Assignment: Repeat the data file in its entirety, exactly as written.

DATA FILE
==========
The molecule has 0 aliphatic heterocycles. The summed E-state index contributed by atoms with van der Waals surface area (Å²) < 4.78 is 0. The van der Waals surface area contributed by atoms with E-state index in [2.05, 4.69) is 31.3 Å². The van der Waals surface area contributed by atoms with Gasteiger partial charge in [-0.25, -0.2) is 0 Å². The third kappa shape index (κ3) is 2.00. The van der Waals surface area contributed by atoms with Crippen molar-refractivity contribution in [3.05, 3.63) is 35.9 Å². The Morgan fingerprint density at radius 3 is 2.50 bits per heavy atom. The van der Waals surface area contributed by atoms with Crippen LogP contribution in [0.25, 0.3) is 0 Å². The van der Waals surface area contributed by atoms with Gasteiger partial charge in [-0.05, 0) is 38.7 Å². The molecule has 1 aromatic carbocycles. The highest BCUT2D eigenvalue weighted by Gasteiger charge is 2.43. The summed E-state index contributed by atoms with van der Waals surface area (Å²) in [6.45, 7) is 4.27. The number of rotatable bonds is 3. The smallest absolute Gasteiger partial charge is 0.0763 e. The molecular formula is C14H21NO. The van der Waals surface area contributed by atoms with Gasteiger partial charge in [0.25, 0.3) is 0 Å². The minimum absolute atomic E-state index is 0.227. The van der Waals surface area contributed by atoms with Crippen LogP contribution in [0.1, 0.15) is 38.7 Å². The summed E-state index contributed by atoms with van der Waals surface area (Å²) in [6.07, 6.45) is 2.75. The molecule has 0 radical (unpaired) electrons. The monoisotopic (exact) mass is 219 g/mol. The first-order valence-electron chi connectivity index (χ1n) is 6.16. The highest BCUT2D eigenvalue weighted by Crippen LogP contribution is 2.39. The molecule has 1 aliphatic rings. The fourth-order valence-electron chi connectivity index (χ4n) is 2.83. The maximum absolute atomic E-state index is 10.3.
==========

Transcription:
The molecule has 0 aliphatic heterocycles. The summed E-state index contributed by atoms with van der Waals surface area (Å²) < 4.78 is 0. The van der Waals surface area contributed by atoms with E-state index in [2.05, 4.69) is 31.3 Å². The van der Waals surface area contributed by atoms with Gasteiger partial charge in [-0.25, -0.2) is 0 Å². The third kappa shape index (κ3) is 2.00. The van der Waals surface area contributed by atoms with Crippen molar-refractivity contribution in [3.05, 3.63) is 35.9 Å². The Morgan fingerprint density at radius 3 is 2.50 bits per heavy atom. The van der Waals surface area contributed by atoms with Crippen LogP contribution in [0.25, 0.3) is 0 Å². The van der Waals surface area contributed by atoms with Gasteiger partial charge in [-0.05, 0) is 38.7 Å². The molecule has 1 aromatic carbocycles. The highest BCUT2D eigenvalue weighted by Gasteiger charge is 2.43. The summed E-state index contributed by atoms with van der Waals surface area (Å²) in [6.45, 7) is 4.27. The number of rotatable bonds is 3. The smallest absolute Gasteiger partial charge is 0.0763 e. The molecular formula is C14H21NO. The van der Waals surface area contributed by atoms with Gasteiger partial charge in [0.25, 0.3) is 0 Å². The minimum absolute atomic E-state index is 0.227. The van der Waals surface area contributed by atoms with Crippen LogP contribution in [0.1, 0.15) is 38.7 Å². The summed E-state index contributed by atoms with van der Waals surface area (Å²) in [6.07, 6.45) is 2.75. The molecule has 0 radical (unpaired) electrons. The monoisotopic (exact) mass is 219 g/mol. The first-order valence-electron chi connectivity index (χ1n) is 6.16. The highest BCUT2D eigenvalue weighted by Crippen LogP contribution is 2.39. The molecule has 1 aliphatic rings. The fourth-order valence-electron chi connectivity index (χ4n) is 2.83. The maximum absolute atomic E-state index is 10.3.